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Physical activity and risk of fatty liver in people with different levels of alcohol consumption: a prospective cohort study
  1. Kenji Tsunoda1,
  2. Yuko Kai1,
  3. Ken Uchida2,
  4. Tsutomu Kuchiki3,
  5. Toshiya Nagamatsu1
  1. 1Physical Fitness Research Institute, Meiji Yasuda Life Foundation of Health and Welfare, Hachioji, Tokyo, Japan
  2. 2Meiji Yasuda Shinjuku Medical Center, Meiji Yasuda Life Foundation of Health and Welfare, Shinjuku, Tokyo, Japan
  3. 3Meiji Yasuda Wellness Development Office, Meiji Yasuda Life Foundation of Health and Welfare, Shinjuku, Tokyo, Japan
  1. Correspondence to Dr Kenji Tsunoda; tsunoda{at}my-zaidan.or.jp

Abstract

Objective To investigate whether physical activity affects the future incidence of fatty liver in people with never-moderate and heavy alcohol consumption.

Design Prospective cohort study.

Setting Health check-up programme at Meiji Yasuda Shinjuku Medical Center in Shinjuku Ward, Tokyo, Japan.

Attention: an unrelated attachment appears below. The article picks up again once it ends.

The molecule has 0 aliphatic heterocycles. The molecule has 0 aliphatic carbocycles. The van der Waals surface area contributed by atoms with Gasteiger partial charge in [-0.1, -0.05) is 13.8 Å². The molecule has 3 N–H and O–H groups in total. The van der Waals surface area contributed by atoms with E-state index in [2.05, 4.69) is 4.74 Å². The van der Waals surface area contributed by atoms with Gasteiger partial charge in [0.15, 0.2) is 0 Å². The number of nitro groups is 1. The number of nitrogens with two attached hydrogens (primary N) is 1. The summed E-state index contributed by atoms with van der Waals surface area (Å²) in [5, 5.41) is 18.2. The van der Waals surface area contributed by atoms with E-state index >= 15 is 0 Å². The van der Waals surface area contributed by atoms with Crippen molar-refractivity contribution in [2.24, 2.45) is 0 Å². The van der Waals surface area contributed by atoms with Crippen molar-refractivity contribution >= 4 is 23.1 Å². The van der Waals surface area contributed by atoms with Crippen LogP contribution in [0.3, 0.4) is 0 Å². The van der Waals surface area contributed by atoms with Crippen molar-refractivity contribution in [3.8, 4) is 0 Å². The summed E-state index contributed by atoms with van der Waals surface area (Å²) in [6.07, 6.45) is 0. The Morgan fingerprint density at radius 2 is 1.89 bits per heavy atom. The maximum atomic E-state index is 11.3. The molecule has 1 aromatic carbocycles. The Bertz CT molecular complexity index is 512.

Population A total of 10 146 people aged 18 years or older without fatty liver enrolled through baseline surveys conducted from 2005 to 2007. They were grouped into never-moderate alcohol drinkers (n=7803) and heavy alcohol drinkers (n=2343) and followed until 2013.

Main outcome measure Incident fatty liver diagnosed by ultrasound.

Results During a mean follow-up of 4.4 years (34 648 person-years), 1255 never-moderate alcohol drinkers developed fatty liver; 520 heavy alcohol drinkers developed fatty liver during a mean follow-up of 4.1 years (9596 person-years). For never-moderate alcohol drinkers, engaging in >3×/week of low-intensity (HR=0.82, 95% CI 0.71 to 0.96) and moderate-intensity (HR=0.56, 95% CI 0.39 to 0.81) physical activity significantly reduced incident fatty liver compared with those who engaged in physical activity <1×/week. For vigorous-intensity physical activity, frequencies of 2×/week (HR=0.57, 95% CI 0.38 to 0.86) and >3×/week (HR=0.55, 95% CI 0.38 to 0.79) were significantly associated with lower risk of incident fatty liver. In propensity-adjusted models, these significant associations still remained. By contrast, in heavy alcohol drinkers, there were no significant associations between the type or frequency of physical activity and incident fatty liver.

Conclusions Physical activity had an independent protective effect on incident fatty liver only in the never-moderate alcohol drinkers, and the preventive effect increased with higher frequencies and intensities of physical activity.

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